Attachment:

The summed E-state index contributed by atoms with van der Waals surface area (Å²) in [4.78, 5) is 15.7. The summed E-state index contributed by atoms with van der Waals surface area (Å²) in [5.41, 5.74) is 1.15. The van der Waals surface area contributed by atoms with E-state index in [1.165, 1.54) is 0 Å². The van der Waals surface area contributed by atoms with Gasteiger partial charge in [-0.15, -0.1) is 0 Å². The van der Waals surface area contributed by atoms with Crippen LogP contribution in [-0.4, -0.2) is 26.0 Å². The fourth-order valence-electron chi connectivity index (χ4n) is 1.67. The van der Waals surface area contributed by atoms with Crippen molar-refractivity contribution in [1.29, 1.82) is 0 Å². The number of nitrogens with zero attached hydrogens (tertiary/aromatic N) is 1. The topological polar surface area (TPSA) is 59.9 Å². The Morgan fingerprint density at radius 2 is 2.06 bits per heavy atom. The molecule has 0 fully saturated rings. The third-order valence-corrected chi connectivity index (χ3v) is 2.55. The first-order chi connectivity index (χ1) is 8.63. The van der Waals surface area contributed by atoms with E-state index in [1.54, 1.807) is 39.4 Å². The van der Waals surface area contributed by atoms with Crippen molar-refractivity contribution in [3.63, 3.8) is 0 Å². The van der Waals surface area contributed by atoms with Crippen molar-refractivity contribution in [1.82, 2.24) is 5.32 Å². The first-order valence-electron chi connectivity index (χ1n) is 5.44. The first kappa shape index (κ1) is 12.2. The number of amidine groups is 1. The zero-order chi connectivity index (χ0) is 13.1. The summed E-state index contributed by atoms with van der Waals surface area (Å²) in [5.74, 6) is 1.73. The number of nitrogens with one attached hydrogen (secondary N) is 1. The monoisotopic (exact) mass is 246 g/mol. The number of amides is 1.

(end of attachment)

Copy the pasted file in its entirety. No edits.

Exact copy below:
The summed E-state index contributed by atoms with van der Waals surface area (Å²) in [4.78, 5) is 15.7. The summed E-state index contributed by atoms with van der Waals surface area (Å²) in [5.41, 5.74) is 1.15. The van der Waals surface area contributed by atoms with E-state index in [1.165, 1.54) is 0 Å². The van der Waals surface area contributed by atoms with Gasteiger partial charge in [-0.15, -0.1) is 0 Å². The van der Waals surface area contributed by atoms with Crippen LogP contribution in [-0.4, -0.2) is 26.0 Å². The fourth-order valence-electron chi connectivity index (χ4n) is 1.67. The van der Waals surface area contributed by atoms with Crippen molar-refractivity contribution in [1.29, 1.82) is 0 Å². The number of nitrogens with zero attached hydrogens (tertiary/aromatic N) is 1. The topological polar surface area (TPSA) is 59.9 Å². The Morgan fingerprint density at radius 2 is 2.06 bits per heavy atom. The molecule has 0 fully saturated rings. The third-order valence-corrected chi connectivity index (χ3v) is 2.55. The first-order chi connectivity index (χ1) is 8.63. The van der Waals surface area contributed by atoms with E-state index in [1.54, 1.807) is 39.4 Å². The van der Waals surface area contributed by atoms with Crippen molar-refractivity contribution in [3.63, 3.8) is 0 Å². The van der Waals surface area contributed by atoms with Crippen molar-refractivity contribution in [1.82, 2.24) is 5.32 Å². The first-order valence-electron chi connectivity index (χ1n) is 5.44. The first kappa shape index (κ1) is 12.2. The number of amidine groups is 1. The zero-order chi connectivity index (χ0) is 13.1. The summed E-state index contributed by atoms with van der Waals surface area (Å²) in [5.74, 6) is 1.73. The number of nitrogens with one attached hydrogen (secondary N) is 1. The monoisotopic (exact) mass is 246 g/mol. The number of amides is 1.